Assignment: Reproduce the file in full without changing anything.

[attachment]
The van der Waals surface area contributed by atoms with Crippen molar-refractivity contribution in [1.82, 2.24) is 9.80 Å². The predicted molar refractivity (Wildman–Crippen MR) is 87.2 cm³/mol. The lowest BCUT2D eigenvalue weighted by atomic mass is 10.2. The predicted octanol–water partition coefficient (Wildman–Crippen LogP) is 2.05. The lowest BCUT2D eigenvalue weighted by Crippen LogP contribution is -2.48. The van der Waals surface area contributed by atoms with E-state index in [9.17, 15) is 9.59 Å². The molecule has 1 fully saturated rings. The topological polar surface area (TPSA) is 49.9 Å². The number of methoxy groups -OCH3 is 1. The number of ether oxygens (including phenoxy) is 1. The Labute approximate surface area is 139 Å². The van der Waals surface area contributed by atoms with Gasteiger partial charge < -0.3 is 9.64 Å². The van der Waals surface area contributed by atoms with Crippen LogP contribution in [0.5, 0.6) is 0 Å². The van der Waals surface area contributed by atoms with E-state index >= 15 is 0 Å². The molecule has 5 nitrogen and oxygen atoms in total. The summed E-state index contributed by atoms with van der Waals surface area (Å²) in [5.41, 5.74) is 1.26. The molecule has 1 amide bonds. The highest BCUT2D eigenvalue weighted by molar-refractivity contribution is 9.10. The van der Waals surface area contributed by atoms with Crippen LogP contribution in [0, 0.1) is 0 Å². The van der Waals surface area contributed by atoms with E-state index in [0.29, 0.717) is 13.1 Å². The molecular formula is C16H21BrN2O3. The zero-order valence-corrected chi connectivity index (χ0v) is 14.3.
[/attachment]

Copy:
The van der Waals surface area contributed by atoms with Crippen molar-refractivity contribution in [1.82, 2.24) is 9.80 Å². The predicted molar refractivity (Wildman–Crippen MR) is 87.2 cm³/mol. The lowest BCUT2D eigenvalue weighted by atomic mass is 10.2. The predicted octanol–water partition coefficient (Wildman–Crippen LogP) is 2.05. The lowest BCUT2D eigenvalue weighted by Crippen LogP contribution is -2.48. The van der Waals surface area contributed by atoms with E-state index in [9.17, 15) is 9.59 Å². The molecule has 1 fully saturated rings. The topological polar surface area (TPSA) is 49.9 Å². The number of methoxy groups -OCH3 is 1. The number of ether oxygens (including phenoxy) is 1. The Labute approximate surface area is 139 Å². The van der Waals surface area contributed by atoms with Gasteiger partial charge < -0.3 is 9.64 Å². The van der Waals surface area contributed by atoms with Crippen LogP contribution in [0.5, 0.6) is 0 Å². The van der Waals surface area contributed by atoms with E-state index >= 15 is 0 Å². The molecule has 5 nitrogen and oxygen atoms in total. The summed E-state index contributed by atoms with van der Waals surface area (Å²) in [5.41, 5.74) is 1.26. The molecule has 1 amide bonds. The highest BCUT2D eigenvalue weighted by molar-refractivity contribution is 9.10. The van der Waals surface area contributed by atoms with Crippen LogP contribution in [0, 0.1) is 0 Å². The van der Waals surface area contributed by atoms with E-state index in [0.29, 0.717) is 13.1 Å². The molecular formula is C16H21BrN2O3. The zero-order valence-corrected chi connectivity index (χ0v) is 14.3.